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​Get Ebooks

​Get access to the ebook editions of The Eskimo Twins, The Dutch Twins, and The Japanese Twins by purchasing the Yesterday's Classics Ebook Treasury, Volume 1

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Raising Your Children in a Read-Aloud Community

by Rebecca Ripperton

​January 14, 2019

​To instill in your child both a love and lifelong habit of reading, you will likely find it helpful to enlist the support of your community. One way to do this is by asking other adults to read to your children outside of the home, as well.

Children look both to their own parents and to other trusted adults to determine their norms, so when you read aloud as a family and this practice is reinforced in other settings, books are firmly established as being an integral part of the fabric of our lives and relationships. Reading aloud with other people in the community can also help children recognize that it is much more than just an activity parents do to help them fall asleep at night. Likewise, reading is not necessarily a solitary activity that removes us from others. Reading – particularly reading aloud – should ultimately bring people together, forming the basis for shared experience, as well as shared conversation and thought.

So, whom should you ask to read to your children?

If your children’s grandparents are active in their lives, you can begin by asking them to read aloud to your children before bed or for a quieter afternoon activity. In our experience, reading aloud with grandparents can create wonderful memories for all parties involved. When we were growing up, my older brother and I absolutely loved going over to our grandmother’s house, which was 5 miles away, and spending time with her. She read to us at every visit and we still cherish the books we read with her, as well as the memories we have of reading them together. (A list of our all-time favorites from her house is at the bottom of this post!)

If your child’s grandparents don’t have children’s books in their house already, consider giving them some to keep for when your children visit. Let them know that reading aloud to your children is important to you and why. You could even ask them what some of their favorite books were when they were growing up and then use a resource like AbeBooks to find copies. If you have purchased one of our ​ebook treasuries, you may share it with one set of grandparents at no extra charge. Contact us here for more information.

​Next, whenever you hire babysitters, be proactive about setting books out for them to read to your children before bed, and let them know that this is an important routine in your family. If your babysitters are young enough to still live with their parents or are now in possession of their childhood books, you could even ask them to bring one or two of their favorite books from when they were your child’s age to read aloud before bed. (We bet they’ll actually be thrilled to do this.)

​You can ask older children to read to their younger siblings, as well as enlist the help of aunts, uncles, the parents of your children’s friends during sleepovers, etc. – really, anyone who is an influential figure in your child’s life or who regularly spends time with them, is fair game. We’ve also found that most schools, churches, and synagogues offer numerous read-aloud opportunities for children.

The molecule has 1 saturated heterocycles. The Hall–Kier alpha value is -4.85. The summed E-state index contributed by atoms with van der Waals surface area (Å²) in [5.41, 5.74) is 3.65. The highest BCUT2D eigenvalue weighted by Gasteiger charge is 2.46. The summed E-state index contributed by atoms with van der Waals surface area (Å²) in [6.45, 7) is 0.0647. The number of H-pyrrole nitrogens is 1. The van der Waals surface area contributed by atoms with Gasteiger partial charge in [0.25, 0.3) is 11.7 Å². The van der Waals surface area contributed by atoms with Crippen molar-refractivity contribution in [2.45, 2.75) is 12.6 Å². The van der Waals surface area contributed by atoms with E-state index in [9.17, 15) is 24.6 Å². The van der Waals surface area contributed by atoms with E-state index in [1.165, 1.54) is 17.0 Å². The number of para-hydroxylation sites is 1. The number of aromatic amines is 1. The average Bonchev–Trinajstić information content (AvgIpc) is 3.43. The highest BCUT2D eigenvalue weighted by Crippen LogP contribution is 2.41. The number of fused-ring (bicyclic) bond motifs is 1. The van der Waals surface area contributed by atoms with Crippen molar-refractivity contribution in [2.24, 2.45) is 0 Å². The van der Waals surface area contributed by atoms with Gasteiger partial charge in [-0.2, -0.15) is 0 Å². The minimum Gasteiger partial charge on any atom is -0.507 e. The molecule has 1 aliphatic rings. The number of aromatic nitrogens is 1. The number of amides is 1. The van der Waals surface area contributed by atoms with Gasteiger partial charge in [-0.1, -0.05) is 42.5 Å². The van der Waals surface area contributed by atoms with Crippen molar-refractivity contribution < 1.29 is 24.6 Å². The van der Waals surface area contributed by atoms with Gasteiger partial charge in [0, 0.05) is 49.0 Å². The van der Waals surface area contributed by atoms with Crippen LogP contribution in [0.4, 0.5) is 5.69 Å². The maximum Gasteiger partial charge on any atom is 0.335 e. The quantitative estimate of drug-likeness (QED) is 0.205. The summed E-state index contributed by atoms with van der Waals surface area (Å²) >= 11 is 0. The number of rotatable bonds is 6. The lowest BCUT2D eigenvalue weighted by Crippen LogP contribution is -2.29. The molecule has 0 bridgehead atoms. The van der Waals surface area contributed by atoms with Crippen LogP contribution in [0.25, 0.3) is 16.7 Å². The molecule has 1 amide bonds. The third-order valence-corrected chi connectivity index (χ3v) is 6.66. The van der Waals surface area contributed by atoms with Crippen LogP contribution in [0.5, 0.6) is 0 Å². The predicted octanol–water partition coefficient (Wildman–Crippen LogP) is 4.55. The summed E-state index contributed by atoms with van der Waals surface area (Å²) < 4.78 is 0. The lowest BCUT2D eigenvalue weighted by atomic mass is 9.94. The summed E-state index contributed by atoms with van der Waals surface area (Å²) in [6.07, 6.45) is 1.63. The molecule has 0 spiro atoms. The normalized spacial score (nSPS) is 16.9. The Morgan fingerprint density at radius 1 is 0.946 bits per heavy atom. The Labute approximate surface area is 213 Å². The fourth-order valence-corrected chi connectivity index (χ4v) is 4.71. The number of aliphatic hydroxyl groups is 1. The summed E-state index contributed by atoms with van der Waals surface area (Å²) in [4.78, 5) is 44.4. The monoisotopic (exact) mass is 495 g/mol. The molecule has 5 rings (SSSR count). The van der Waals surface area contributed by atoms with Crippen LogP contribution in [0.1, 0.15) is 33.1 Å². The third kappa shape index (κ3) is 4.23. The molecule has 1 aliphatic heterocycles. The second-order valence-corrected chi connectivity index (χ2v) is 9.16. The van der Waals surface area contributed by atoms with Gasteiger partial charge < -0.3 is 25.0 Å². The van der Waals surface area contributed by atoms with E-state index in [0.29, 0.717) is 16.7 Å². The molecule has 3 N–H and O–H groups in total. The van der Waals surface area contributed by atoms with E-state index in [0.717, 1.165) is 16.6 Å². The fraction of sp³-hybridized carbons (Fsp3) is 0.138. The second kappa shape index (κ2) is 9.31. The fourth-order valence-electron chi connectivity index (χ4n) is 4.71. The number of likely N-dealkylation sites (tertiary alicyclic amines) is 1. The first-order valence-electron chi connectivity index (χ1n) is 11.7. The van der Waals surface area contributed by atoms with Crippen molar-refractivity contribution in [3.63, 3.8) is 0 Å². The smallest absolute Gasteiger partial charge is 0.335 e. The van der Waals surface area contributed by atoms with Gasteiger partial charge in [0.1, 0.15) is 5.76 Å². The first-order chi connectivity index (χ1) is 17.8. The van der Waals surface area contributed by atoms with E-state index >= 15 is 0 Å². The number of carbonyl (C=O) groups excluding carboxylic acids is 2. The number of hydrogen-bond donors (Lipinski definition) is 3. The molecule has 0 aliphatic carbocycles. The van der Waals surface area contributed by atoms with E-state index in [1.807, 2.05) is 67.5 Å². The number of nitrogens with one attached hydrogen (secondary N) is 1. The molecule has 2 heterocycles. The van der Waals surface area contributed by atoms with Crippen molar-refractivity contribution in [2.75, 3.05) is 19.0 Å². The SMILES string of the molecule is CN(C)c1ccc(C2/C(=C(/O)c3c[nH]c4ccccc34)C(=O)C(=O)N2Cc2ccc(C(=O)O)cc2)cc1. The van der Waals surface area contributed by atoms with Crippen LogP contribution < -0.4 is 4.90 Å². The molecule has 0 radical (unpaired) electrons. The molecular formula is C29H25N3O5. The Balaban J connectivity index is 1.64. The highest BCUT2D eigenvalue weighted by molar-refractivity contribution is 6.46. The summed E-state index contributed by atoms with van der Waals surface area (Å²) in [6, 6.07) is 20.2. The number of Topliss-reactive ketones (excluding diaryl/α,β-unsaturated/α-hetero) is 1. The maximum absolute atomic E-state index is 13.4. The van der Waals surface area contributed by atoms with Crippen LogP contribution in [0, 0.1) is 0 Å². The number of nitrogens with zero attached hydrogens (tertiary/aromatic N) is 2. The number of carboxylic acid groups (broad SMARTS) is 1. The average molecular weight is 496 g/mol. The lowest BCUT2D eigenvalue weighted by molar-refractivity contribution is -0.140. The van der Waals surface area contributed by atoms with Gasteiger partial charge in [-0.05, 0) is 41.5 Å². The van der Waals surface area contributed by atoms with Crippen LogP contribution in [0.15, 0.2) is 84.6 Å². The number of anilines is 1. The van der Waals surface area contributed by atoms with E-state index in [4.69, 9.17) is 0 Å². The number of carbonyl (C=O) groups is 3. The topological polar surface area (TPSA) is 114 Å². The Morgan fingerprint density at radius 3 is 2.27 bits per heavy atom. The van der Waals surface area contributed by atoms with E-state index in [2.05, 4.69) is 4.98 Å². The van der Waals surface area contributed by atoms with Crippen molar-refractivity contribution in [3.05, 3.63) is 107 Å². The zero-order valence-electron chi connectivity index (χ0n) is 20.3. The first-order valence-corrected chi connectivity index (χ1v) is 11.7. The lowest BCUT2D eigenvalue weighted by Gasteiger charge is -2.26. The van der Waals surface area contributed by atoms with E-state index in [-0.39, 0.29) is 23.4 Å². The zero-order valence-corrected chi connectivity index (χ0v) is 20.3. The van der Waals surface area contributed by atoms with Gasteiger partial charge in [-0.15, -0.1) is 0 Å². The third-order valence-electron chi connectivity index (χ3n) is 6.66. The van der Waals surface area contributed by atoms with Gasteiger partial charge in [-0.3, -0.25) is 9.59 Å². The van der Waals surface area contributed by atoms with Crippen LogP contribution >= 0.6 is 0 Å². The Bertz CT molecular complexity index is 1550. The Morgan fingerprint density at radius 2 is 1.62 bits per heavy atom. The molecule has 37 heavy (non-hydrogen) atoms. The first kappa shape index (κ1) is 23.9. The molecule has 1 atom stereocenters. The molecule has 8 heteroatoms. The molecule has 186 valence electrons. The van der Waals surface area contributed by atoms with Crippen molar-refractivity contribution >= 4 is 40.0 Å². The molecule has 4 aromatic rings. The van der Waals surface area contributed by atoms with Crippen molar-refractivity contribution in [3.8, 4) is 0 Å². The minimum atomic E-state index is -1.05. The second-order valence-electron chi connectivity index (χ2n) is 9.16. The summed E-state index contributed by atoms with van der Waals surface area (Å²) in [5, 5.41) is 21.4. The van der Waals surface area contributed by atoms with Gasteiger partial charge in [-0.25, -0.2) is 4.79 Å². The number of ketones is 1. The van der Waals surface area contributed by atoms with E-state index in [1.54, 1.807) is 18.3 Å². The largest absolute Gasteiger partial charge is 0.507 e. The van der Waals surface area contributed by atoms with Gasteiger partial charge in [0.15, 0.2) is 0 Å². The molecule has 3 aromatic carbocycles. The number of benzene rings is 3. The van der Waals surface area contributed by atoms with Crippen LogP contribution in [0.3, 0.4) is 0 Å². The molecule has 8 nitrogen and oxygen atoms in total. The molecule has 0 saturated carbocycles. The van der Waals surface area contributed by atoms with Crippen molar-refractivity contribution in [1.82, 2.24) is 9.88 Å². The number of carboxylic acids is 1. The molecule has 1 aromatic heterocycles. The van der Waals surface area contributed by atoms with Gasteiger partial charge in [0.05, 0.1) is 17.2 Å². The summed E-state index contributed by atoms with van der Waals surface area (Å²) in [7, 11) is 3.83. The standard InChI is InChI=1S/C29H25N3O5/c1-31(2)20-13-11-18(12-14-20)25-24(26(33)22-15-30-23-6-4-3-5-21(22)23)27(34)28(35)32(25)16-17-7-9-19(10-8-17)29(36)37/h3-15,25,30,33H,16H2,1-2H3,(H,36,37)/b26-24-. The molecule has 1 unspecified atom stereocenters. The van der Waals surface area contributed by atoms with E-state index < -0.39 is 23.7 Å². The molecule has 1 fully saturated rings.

What other resources are out there, and what if you have older children?

Most public libraries host regular read-aloud events for children of all ages. You can check out your local library’s website to find out what they offer, and if you don’t like what you see, contact their children’s desk to suggest better titles or to get more involved. 

​Lastly, if your children are older, two great resources to investigate are universities and local bookstores. Both often hold readings that are open to the public and that can serve as an introduction to new titles, authors, and even genres. Sometimes coffee shops will also host poetry nights (which still count as read-alouds in our book), and many theatres will periodically hold “stage readings,” where you can watch and listen to a troupe of actors read a play aloud, with no or minimal costumes and movement.

​Share your experience

​Please let us know in a comment below what strategies have worked for your family and what suggestions you have for other parents who are hoping to raise their child in a read-aloud community!

When we were growing up, our Greek grandmother – Giagia – kept a shelf of books just to read to her grandchildren. She didn’t have many books, but the books she had were outstanding and ones that we loved wholeheartedly. Some of our all-time favorites were Corgiville Fair – which I’m fairly certain we asked our grandmother to read to us every time we came over – and Jennie’s Hat. We also read the Dr. Dolittle and several L. Frank Baum books with her, and as we grew older, she would periodically order new titles from the Dover Children’s Thrift Classics, like The Boy Who Drew Cats for us to read together. (My brother and I found secret delight in the fact that her corgi, Bandit, was fond of gnawing the Dover books when no one was looking so their bindings often looked rather the worse for wear.) In all, reading aloud with our grandmother was a wonderful experience and gave us memories we both treasure to this day.

Our Favorite Read-Aloud Books